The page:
News & Events

The Commission is in the process of updating some of the content on this website in light of the withdrawal of the United Kingdom from the European Union. If the site contains content that does not yet reflect the withdrawal of the United Kingdom, it is unintentional and will be addressed.

Five cost-effective ways to reduce your carbon footprint at home

Share this Post:

Image by Tumisu from Pixabay

60225Since the pandemic struck, most people have been spending the majority of their time in the house. Those working from home have become ever more reliant on electricity for running office essentials, including computers, printers, phones and broadband.


60225Others may be furloughed from work (or out of work entirely) and find themselves using domestic home appliances more heavily than usual. Hoovers, cookers, washing machines, kettles and televisions are constantly on and guzzling power.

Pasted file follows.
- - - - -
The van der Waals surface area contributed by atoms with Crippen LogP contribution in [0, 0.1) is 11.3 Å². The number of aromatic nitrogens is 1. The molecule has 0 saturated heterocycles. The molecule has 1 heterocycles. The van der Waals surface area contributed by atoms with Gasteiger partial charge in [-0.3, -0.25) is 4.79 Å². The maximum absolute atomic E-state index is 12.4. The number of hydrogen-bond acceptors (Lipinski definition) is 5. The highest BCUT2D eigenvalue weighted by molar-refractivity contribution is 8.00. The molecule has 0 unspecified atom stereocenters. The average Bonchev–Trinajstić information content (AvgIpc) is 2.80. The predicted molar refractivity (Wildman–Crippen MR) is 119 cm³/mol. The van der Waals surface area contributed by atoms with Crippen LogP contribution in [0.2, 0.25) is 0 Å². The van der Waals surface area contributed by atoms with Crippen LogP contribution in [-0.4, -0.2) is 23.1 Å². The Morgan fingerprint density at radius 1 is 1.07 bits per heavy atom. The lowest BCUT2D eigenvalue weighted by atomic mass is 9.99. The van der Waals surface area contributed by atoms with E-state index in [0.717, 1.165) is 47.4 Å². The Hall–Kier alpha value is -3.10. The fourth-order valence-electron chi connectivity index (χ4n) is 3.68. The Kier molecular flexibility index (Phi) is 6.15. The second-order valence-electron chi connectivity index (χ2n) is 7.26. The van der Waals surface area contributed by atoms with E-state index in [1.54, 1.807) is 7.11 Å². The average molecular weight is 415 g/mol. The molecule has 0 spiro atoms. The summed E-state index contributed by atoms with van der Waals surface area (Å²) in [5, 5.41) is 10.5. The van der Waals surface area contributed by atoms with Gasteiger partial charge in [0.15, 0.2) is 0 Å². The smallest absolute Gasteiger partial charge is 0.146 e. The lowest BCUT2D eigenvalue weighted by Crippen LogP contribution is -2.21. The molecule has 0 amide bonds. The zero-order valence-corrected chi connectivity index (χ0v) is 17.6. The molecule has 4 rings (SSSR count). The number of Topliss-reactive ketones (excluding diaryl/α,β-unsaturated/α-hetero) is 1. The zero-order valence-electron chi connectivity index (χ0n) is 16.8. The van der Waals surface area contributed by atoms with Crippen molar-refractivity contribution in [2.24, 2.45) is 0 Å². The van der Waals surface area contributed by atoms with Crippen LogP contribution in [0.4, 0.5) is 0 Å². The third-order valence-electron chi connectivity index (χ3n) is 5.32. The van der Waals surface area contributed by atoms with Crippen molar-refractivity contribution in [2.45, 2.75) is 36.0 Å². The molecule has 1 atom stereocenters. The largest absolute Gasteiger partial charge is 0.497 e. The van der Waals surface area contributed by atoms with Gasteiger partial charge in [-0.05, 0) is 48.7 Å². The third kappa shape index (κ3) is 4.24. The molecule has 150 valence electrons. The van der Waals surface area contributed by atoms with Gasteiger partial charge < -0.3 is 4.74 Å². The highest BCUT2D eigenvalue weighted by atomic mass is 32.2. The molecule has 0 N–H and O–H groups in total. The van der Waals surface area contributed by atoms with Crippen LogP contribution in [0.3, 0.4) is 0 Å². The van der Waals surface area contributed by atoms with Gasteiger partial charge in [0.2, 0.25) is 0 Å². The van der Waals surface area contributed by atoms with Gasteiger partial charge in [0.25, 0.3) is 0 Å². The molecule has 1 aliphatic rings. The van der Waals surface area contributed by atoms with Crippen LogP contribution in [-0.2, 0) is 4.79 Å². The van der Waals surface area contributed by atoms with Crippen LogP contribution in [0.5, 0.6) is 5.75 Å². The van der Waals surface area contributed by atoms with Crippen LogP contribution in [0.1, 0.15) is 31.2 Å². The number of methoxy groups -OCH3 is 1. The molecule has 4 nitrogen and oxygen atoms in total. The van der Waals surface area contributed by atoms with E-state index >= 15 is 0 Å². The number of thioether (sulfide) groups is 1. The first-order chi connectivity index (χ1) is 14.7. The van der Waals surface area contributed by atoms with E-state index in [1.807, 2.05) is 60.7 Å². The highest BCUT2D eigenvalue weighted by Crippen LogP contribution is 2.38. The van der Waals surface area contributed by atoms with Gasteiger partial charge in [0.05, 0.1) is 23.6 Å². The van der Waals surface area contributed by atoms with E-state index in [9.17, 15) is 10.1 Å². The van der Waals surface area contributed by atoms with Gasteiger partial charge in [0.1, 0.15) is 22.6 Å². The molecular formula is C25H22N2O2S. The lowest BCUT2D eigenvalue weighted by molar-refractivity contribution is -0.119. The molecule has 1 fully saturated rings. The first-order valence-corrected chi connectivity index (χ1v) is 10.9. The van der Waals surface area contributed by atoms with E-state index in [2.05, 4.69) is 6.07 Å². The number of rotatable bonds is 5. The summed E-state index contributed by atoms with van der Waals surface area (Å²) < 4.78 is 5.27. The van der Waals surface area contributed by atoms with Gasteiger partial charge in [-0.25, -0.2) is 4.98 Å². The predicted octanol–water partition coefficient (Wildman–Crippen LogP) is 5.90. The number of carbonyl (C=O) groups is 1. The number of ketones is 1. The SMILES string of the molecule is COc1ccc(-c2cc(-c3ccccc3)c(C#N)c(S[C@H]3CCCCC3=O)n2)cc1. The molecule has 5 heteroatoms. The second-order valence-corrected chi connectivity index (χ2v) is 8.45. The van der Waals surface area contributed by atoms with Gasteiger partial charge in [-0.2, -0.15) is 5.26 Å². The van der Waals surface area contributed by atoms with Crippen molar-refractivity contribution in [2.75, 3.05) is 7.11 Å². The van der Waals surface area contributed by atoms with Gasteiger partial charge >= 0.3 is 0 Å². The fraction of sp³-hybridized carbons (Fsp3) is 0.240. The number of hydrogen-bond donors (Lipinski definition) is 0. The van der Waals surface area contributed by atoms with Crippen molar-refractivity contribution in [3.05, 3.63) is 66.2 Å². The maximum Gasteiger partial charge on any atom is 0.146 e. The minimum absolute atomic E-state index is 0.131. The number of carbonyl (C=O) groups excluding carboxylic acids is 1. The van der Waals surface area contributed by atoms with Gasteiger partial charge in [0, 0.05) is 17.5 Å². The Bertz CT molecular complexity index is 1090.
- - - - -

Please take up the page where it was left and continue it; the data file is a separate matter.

Whichever way you look at it, this adds up and contributes to both our carbon footprint and rising domestic energy bills.


60225Our new research project developed the Act4Eco learning platform. The aim of the platform is to help consumers use energy more efficiently and to save money. So here are five quick tips on how this can be achieved.


 -Reading the electricity bill: Not enough people understand all of the details on their electricity bill. For example, it is important to know if and when your tariff changes. In a fixed-rate deal the price you pay is locked for a set period. When you reach the end of this period, electricity charges can roll into a standard variable rate, which will be more expensive. Research shows that changing electricity suppliers on an annual basis is a good way to get the best deal.


 -Energy intensive appliances: Most people understand that the largest home appliances consume the greatest amount of electricity. The Energy Saving Trust, for example, estimates that electric cookers consume 317kWh and cost £46 per year to run. But many people don’t realise that smaller appliances can guzzle a disproportionate amount of energy – kettles consume 167kWh per year, for instance. That means people are spending 7.5p on electricity for every 10 minutes spent boiling the kettle. Charging cables for the likes of phones and laptops can also continue to siphon electricity even after they have been disconnected from a device. Left idle in a plug socket, a charger can consume between 343kWh and 591kWh per year and cost £50 to £85 annually.


Read the full article here.